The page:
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US solar installs to slip to 13.2 GW in 2017; Giant battery factory planned in Europe
Our pick of the latest solar news you need to know.
US solar installs to drop 10% in 2017 as utility-scale demand eases
Annual US solar installations are predicted to drop by 10% in 2017 to 13.2 GW, following a record level of 14.8 GW installed in 2016, the Solar Energy Industries Association (SEIA) and GTM Research said in a new report published March 9.
"The dip [in 2017] will occur solely in the utility-scale market, following the unprecedented number of utility-scale projects that came online in the latter half of 2016, most originally scheduled for completion before the original expiration of the federal Investment Tax Credit, which has since been extended," SEIA said in a statement.
Total installed solar capacity is now 42.4 GW and GTM Research expects the residential segment to grow 9% in 2017 and the non-residential market to grow 11%, SEIA said.
U.S. annual community solar installations are forecast to double to around 400 MW in 2017 and underpin growth in the non-residential PV market in the next five years, GTM Research said in its U.S. Community Solar Outlook 2017 report, published in February.
US PV installation forecast
Source: SEIA, GTM Research (March 2017)
Average US PV system pricing fell by nearly 20% in 2016, as 22 states each installed more than 100 MW, SEIA said.
Annual installations are expected to fall further in 2018, and then pick up in 2019 through 2022, according to the forecasts by SEIA and GTM Research.
France allocates 500 MW solar projects at 62.5 euros/MWh
The French government has allocated 500 MW of utility-scale solar projects at an average price of 62.5 euros/MWh ($66.5/MWh), energy minister Segolene Royal announced March 9.
Some 79 projects were selected in the tender, which represents the first 500 MW tranche of a 3 GW solar power tender program set to run 2017 through 2019.
The projects represent a total investment of 460 million euros and the next tender is scheduled for May.
France's solar growth has been stunted by a lack of legislative support. The country installed just 576 MW of solar capacity in 2016 and installed solar capacity was 6.7 GW at the end of December, according to SER, France's renewable energy association.
Last month, the European Commission (EC) approved French tariffs which will support the construction of 2.6 GW of previously-allocated projects including 1.1 GW of utility-scale capacity.
Plants of capacity over 100 kW will receive a feed in tariff over 20 years. Developers were selected for these projects in tenders conducted between July 2011 and March 2013, the EC said.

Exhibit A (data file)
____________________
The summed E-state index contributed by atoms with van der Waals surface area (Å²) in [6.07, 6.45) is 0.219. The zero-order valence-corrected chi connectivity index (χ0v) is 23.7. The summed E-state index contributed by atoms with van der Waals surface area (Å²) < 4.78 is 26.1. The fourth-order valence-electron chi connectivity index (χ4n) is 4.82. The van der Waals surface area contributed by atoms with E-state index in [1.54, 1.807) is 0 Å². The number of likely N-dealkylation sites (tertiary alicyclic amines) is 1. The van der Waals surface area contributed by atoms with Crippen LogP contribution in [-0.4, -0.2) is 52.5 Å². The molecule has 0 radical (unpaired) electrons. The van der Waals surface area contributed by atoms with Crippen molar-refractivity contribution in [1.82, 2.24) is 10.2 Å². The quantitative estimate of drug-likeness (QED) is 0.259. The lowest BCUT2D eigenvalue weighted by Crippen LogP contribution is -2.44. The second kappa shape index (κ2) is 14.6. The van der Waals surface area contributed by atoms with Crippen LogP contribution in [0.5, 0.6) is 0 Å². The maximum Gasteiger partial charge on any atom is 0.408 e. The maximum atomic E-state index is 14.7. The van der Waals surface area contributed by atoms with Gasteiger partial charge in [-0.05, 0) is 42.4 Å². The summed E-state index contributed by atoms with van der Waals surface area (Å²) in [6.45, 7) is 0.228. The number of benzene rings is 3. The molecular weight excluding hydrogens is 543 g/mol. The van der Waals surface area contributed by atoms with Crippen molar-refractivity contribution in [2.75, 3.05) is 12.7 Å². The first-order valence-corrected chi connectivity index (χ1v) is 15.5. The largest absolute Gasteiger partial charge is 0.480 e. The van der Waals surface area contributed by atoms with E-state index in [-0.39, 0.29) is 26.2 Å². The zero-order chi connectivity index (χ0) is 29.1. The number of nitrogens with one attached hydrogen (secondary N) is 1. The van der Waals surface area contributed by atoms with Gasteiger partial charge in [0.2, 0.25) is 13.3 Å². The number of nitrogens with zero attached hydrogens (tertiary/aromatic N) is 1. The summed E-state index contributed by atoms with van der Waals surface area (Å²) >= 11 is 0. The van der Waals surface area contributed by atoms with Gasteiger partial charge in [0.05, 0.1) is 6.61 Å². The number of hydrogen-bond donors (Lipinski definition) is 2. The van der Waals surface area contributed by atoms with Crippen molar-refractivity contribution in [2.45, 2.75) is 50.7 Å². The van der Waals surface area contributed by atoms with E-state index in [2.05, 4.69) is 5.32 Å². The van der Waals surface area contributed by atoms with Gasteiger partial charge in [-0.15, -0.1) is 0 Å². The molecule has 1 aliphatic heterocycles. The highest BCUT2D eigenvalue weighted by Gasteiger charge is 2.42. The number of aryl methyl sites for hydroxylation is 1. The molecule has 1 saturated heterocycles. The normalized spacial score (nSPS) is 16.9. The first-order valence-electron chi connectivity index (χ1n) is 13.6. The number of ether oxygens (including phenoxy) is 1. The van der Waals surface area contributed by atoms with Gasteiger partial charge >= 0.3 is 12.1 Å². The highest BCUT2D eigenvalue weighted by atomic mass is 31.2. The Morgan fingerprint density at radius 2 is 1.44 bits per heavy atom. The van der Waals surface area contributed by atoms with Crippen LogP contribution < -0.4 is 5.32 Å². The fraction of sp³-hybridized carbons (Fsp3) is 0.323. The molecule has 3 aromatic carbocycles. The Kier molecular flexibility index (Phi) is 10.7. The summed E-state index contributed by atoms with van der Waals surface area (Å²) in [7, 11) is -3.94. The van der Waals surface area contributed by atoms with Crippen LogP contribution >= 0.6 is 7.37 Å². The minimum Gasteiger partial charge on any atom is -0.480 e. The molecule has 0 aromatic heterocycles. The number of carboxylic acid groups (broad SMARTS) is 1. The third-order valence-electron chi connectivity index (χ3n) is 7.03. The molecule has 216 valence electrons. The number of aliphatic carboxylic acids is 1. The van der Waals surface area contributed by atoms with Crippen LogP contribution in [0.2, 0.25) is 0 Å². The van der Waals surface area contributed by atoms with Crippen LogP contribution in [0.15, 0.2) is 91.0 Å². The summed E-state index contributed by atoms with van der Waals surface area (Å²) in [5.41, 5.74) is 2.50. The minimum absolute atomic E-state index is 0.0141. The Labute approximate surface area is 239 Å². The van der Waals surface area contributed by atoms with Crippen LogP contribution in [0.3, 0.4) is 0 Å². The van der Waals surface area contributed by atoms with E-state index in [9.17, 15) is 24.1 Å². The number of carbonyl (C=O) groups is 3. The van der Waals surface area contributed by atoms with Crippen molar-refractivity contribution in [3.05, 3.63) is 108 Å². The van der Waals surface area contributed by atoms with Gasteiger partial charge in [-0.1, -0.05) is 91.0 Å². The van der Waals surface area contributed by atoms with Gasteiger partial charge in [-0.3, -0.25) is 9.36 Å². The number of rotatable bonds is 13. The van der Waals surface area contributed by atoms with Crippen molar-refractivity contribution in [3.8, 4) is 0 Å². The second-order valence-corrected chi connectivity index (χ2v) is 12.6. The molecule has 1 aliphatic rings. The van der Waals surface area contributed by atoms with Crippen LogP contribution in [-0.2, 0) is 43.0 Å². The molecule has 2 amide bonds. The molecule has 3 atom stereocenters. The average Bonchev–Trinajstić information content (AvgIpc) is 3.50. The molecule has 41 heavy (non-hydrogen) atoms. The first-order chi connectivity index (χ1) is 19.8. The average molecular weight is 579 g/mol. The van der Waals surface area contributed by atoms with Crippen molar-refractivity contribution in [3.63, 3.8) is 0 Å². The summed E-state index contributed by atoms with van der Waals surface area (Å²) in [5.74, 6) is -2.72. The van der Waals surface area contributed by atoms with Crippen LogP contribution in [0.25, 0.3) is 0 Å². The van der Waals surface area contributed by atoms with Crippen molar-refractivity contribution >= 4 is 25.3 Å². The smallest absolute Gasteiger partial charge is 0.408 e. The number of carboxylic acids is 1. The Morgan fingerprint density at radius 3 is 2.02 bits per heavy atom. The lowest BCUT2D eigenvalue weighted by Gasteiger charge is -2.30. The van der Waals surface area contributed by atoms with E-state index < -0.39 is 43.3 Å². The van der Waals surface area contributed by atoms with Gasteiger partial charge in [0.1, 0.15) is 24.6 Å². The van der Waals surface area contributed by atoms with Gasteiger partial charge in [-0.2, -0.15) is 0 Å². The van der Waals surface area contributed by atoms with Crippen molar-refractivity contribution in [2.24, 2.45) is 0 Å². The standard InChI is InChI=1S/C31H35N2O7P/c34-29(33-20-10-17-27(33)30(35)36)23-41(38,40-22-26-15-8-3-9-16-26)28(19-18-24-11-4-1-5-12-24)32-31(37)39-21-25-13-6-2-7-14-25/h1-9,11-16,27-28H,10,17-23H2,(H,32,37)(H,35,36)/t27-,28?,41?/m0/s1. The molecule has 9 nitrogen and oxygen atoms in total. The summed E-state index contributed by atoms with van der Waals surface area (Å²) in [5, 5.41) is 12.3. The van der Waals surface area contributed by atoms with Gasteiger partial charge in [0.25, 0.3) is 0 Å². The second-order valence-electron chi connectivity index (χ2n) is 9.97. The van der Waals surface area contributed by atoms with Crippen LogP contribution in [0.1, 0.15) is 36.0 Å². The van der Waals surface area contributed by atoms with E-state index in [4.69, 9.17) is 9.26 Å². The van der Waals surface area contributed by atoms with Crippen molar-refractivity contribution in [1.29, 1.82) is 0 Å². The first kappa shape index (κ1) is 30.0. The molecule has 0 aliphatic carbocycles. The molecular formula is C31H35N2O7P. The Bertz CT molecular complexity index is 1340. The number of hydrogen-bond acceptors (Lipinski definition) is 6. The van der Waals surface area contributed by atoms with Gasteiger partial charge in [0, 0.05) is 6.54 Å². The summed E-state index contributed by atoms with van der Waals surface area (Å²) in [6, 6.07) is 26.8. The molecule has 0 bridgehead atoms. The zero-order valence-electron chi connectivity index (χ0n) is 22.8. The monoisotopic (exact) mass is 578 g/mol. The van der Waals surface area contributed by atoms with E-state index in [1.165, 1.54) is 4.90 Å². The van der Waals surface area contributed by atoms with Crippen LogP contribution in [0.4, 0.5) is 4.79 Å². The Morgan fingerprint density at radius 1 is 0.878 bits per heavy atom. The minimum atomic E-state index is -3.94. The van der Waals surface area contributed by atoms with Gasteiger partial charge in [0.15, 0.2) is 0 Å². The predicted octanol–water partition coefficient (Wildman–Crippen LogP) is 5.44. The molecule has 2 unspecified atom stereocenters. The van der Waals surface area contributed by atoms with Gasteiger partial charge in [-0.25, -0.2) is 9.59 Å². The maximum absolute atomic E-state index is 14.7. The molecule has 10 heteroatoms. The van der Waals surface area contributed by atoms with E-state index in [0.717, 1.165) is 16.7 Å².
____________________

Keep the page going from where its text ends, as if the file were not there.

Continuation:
NorthVolt plans giant battery factory in Europe
NorthVolt, a Swedish company founded by former Tesla executives, is planning to build a 32 GWh lithium-ion battery factory in one of the Nordic countries of Europe, according to reports by the Financial Times and Bloomberg.
Northvolt is seeking to start producing lithium-ion batteries by 2020 and reach an annual production of 32 GWh by 2023, Peter Carlsson the company's founder said.
Tesla and Panasonic are currently building a giant 35 GWh battery factory in Nevada, US, but Asian companies based in Japan, South Korea and China control much of the production of battery cells for electric cars.
Northvolt's factory is expected to cost $4 billion and the company is examining sites in Scandinavia as it wants to take advantage of renewable energy sources such as hydropower and wind, as well as metals mined in the region.
The Stockholm-based company wants to raise 1 billion euros ($1.1 billion) by 2018 and Sweden’s biggest utility, Vattenfall, has agreed to invest 5 million kronor ($550,000) and has raised $14 million to date, Bloomberg reported.
NorthVolt is seeking equity investors for half the capital needed to build the factory with the rest raised through debt, according to Bloomberg.
NorthVolt is applying to the European Investment Bank for a loan and could also issue green bonds for funding, it said.
Zambia launches tender for 250 MW of solar capacity
Zambia has launched the Round 3 tender process for up to 250 MW of new solar capacity, the Industrial Development Corporation (IDC) said in a statement.
The tender forms part of Zambia's 600 MW Scaliing Solar development program and developers will have until March 24 to submit expressions of interest, IDC said.
"The IDC expects that, in addition to individual companies, consortia will be formed to respond to the anticipated tender. These companies and consortia would likely comprise a mix of international, regional and local companies with expertise in developing utility scale solar PV," it said.
Last month, Zambia's government signed a mandate to develop 500 MW of renewable energy capacity, in addition to two 50 MW solar plants already allocated.
These include a joint 54 MW project by Neoen and First Solar, which has been awarded a 25-year power purchase agreement at a price of $60/MWh, Neoen said March 3.
"The power plant, representing an investment of $60 million, will be built and operated in partnership with the IDC, the Zambian public investment fund, and will be the first utility-scale photovoltaic power plant in the country," it said in a statement.
The IDC's Scaling Solar program is also being rolled out in Senegal, Madagascar and Ethiopia with the aim of developing some 1.2 GW of solar power capacity. The program is also expanding to other regions in Asia and Middle East.
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